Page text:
“No situation in the world could be more sad and eerie than this—as the only spark of life in the wide realm of death, a lonely center in a lonely circle…” wrote an early admirer of this painting. “Since in its monotony and boundlessness it has no foreground except the frame, when viewing it, it is as if one’s eyelids had been cut away.”

Critics have described The Monk By the Sea, painted between 1808 and 1810, as “perhaps the first ‘abstract’ painting in a very modern sense” because of its radical composition. Friedrich purposely left out the conventional devices that painters of the day used to create depth.  
For example, without a repoussoir — a framing device, such as a tree to the right or left that establishes scale and leads the viewer’s gaze into the image — the emptiness of the foreground disrupts our relationship to the pictorial space. Friedrich has opened a void beyond and between the figure of the monk and the viewer. He cuts the monk off from us spatially and existentially, and there are no traditional landscape elements that might soften the effect. 
The tiny figure of the monk (simultaneously a symbol of the spiritual inner life, a self-portrait of the artist, and a stand-in for the viewer) is dwarfed by three different kinds of voids, earth, sea, and sky: the pallid grassless foreground, the iron-black bar of the sea below an inky troubled horizon that shuts down the middle, and the amorphous expanse of vastness that is the sky which occupies the majority of the painting.
In June 1809, the wife of one of Friedrich’s painter friends saw it while visiting him. She later wrote in a letter how “shriveling” she felt the loneliness of the setting to be, deploring the lack of consolation that a little more content – some sort of movement or narrative – might have brought to the painting’s “unending space of air.” Friedrich wants the viewer to feel confronted by the question of mankind coming up against a vast and quite possibly “empty” universe.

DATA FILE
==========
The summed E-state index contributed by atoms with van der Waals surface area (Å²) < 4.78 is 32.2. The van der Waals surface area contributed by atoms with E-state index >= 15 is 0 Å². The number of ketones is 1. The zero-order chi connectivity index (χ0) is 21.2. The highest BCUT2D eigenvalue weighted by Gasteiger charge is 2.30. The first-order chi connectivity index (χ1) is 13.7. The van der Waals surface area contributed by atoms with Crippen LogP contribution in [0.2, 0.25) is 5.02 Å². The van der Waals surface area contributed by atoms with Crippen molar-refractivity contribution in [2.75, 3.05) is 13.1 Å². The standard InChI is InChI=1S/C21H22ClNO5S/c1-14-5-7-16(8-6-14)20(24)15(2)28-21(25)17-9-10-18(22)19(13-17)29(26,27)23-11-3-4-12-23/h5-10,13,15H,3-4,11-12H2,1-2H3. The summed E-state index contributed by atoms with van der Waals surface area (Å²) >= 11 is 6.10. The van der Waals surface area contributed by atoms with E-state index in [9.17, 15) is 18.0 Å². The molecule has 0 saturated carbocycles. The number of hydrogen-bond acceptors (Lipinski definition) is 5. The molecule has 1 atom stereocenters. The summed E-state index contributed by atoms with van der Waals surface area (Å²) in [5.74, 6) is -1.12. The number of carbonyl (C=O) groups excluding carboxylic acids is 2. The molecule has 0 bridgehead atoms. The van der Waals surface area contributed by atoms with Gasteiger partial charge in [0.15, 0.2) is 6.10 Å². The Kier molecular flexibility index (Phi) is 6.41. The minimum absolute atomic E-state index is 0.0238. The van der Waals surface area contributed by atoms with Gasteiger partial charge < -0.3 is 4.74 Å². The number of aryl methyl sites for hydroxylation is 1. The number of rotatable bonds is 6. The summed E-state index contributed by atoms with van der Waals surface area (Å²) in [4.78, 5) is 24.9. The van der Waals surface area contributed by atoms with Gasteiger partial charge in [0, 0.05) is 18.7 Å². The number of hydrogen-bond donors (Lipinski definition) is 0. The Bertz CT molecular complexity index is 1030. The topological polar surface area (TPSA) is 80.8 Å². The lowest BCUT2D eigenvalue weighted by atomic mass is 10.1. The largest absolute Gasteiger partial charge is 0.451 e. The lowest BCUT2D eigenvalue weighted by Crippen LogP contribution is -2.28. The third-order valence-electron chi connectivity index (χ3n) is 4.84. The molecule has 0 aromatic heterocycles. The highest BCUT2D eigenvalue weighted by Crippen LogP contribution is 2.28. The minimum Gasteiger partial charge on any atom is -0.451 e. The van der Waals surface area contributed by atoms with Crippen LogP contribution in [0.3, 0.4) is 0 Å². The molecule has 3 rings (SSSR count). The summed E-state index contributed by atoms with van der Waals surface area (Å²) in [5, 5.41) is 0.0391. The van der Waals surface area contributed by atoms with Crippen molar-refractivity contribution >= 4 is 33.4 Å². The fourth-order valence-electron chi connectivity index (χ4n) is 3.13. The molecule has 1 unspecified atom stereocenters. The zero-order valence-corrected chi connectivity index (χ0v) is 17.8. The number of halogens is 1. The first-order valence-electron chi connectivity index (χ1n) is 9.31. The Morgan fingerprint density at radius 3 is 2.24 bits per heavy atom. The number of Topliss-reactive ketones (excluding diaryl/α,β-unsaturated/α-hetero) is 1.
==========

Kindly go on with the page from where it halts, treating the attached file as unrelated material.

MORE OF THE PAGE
After a fairly successful career, Fridrich fell out of favor. Misunderstood and all but rejected by his contemporaries, Friedrich would die obscure and half-mad, gloomy and suspicious of those closest to him. It would take the arrival of the twentieth century’s more existential age for his work to be revered for the magnificent achievement that it is.
This pivotal painting has been compared to many other more or less abstract works by artists including Whistler, Courbet, and perhaps most significantly for our appreciation of a still often misunderstood artist of our own time, abstract expressionist Mark Rothko.

James MacNeil Whistler, Harmony in Blue and Silver, Trouviille, 1845


Rothko (1961)

Barbara Tapp, Anchors, 12×16, plein air watercolor

Barbara Tapp paints plein-air watercolors of scenes and places the intrigue her as she gets to know them better. Of this painting, one of a series of nearly a dozen, the artist writes: “The ship is part of the Rosie the Riveter National Park in Point Richmond, California and undergoing a volunteer based restoration. Recently the engineers fired up the boilers to much fanfare. There is never a dull moment when I am down there painting.”

Barbara Tapp is one of nearly 60 instructors offering workshops at this year’s PACE Plein Air Convention & Expo.